April 14, 2020
Dr Rawiri Taonui | Covid-19 Update for Māori 14 April 2020
Covid-19 Update for Māori 14 April 2020 | Further Decline in New & Active Cases | Decline in Testing | More Deaths | Aged Care | Efforts to Lift Māori & Pacific Testing | Treasury Economic & Unemployment Projections
Dr Rawiri Taonui
New Zealand has 17 new cases and 1366 in total. New cases continue a steady decline over 10 days (89-67-54-50-29-44-29-18-19-17).
Deaths and Aged Care
There are 4 more deaths today. 3 are associated with the Rosewood cluster. Prayers and thoughts go to families. The Ministry of Health reports that there are 6 other aged care facilities with cases. None yet appears to be on the scale of Rosewood. This highlights the risk Covid-19 presents for aged New Zealanders particularly those with pre-existing conditions.
This reminds us that the risk age for Māori and Pacific Peoples is 10 to 15 years earlier than for Pākehā because that is when comorbidities like heart, respiratory, liver and kidney disease begin to affect members of our community. Those looking after kaumātua and mātua in our communities are crucial to their care and protection.
Recovered and Active Cases
628 people have recovered. Active Cases (the total of all cases less recovered) have fallen from 930 six days ago, to 803 yesterday and 738 today. A key time in flattening the curve will be when recovered cases pass the number of active cases.
Total testing is at 64,400 or 12,880tpm (tests per million of population). This is very good compared to the average international tpm rate but not as high as several countries now over 20,000tpm. As expected, testing over Easter has dropped significantly with just 1,572 tests yesterday. Australia reports similar and the observation that social distancing is leading to fewer colds and flu for this time of year. Again, this urges caution over the good figures for the low number of new and active cases. Testing this week will confirm whether we have truly flattened the curve.
Treasury Post-Covid-19 Scenarios
Treasury has released several scenarios about what the post-Covid-19 economic and employment world will look like for New Zealand.
If no additional fiscal support measures are added to the approximate $20 billion of direct support already announced, Treasury predicts that GDP to March 2021 will fall between 13% to 30%, and, unemployment rise to between 13% to 26%.
Each scenario depends on how long we stay at Alert Level 3 or 4. The best scenario is that we stay at Alert Level 4 for 4 weeks, then Alert level 3 for 4 weeks and a mix of Alert Levels follow depending on what happens with Covid-19. The worst is if we need to stay at Level 3 and 4 for a long continuous period over several months or up to a year.
If an additional $20 billion or $40 billion in fiscal support ($40 to $60 billion in total) is injected into the economy, GDP will be higher and unemployment lower.
While it is clinical to discuss the economy and employment during the epidemic, it is also important. The highest rate of unemployment in New Zealand was 20% during the mid-1930s Great Depression. Later peaks occurred during mid-1980s Rogernomics and an 11% peak during early 1990s during Ruthanomics.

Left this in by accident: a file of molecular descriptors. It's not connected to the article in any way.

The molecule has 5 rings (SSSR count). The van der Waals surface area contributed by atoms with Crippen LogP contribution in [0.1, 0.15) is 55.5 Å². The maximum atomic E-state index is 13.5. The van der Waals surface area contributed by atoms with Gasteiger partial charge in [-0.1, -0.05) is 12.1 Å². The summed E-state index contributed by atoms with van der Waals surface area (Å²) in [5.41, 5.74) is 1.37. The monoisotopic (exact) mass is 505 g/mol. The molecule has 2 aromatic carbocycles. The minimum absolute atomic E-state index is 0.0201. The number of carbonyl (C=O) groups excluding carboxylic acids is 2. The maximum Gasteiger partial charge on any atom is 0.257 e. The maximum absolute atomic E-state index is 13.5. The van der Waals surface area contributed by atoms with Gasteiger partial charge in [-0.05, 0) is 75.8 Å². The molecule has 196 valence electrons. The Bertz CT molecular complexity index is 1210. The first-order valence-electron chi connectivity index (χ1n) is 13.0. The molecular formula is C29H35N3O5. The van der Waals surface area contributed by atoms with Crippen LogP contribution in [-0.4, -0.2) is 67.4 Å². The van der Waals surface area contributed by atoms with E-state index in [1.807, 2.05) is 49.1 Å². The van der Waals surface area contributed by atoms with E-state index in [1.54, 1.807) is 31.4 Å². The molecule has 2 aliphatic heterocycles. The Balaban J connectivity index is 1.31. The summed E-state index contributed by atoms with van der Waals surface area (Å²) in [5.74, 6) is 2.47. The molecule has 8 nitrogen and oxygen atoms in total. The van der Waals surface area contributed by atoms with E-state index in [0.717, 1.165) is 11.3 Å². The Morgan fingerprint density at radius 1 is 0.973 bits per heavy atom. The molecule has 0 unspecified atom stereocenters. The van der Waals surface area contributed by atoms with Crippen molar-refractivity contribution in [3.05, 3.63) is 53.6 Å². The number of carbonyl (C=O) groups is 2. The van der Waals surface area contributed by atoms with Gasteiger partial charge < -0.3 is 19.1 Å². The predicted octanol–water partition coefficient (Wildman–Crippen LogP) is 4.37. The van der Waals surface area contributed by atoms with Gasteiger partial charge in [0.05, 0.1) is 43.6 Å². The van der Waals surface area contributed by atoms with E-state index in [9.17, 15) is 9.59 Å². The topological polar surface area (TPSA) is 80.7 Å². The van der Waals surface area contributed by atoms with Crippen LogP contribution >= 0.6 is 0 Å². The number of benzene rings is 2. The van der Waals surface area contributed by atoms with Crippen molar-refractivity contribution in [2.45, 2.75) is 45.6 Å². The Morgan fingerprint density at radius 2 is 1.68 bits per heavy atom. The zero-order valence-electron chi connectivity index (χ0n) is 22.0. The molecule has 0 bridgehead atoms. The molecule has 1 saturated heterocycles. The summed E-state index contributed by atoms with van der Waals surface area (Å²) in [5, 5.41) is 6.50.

These times were especially difficult for Māori and Pacific communities. During the mid-1980s Māori unemployment was 4 times higher than for non-Māori and Pacific 3 times higher. Māori unemployment reached 25% in 1992 and our youth rate in some regions exceeded 50%. While we need to stay focussed on the current crisis, we must also prepare for an uncertain future.
There is 1 new Māori case and 112 in total. We remain at 8.2%.
Pacific Peoples Cases
There are 3 new Pacific cases and a total of 61. Pacific are 4.5% of all cases. This incremental increase is of concern as it nears the 6.5% Pacific demographic on the Ministry model of population. Pacific leaders and community workers are unrelenting in their efforts to protect their communities. They require every possible assistance the government can give them.
This graphic presents the number of cases by ethnicity against the ethnic demographics from the 2018 Census, which counts multiple identities, and the Ministry of Health population model that counts a single identity. The two figures establish a Range of Risk. Any percentage figure of positive cases approaching the lowest figure in the Range of Risk should be regarded as a concern.
Testing for Māori and Pacific Peoples
A survey of available data shows that Māori and Pacific were under-tested during the testing phase focussed on travellers and their contacts.
Yesterday, the Ministry announced a new focus on the regions and Māori communities. Healthline now asks if you are Māori or Pacific. Be positive about this. The aim is to ensure testing is at a level enough to detect Covid-19 in our communities. Given our historical risks, this is the right approach. Testing should be over-demographic. Again, the massive nation-wide effort from our communities has thus far prevented our becoming yet again the primary victims of another epidemic. Similar applies for Pacific.
There are now 70 CBACs, including many with mobile capacity. There are more Māori and Pacific operated sites. They are doing tremendous work. Whānau Ora Community Clinic in Wiri and South Seas Healthcare in Ōtara report that many more than half the people tested at these sites have been Māori or Pacific. There are now 14 CBACs in Auckland. Since 21 March they have tested more than 17,000 people around 20% of which have been Māori or Pacific. On the Ministry of Health and Census population models, we need this to be over 25%.
Noho haumaru stay safe and self-sovereign, Dr Rawiri Taonui
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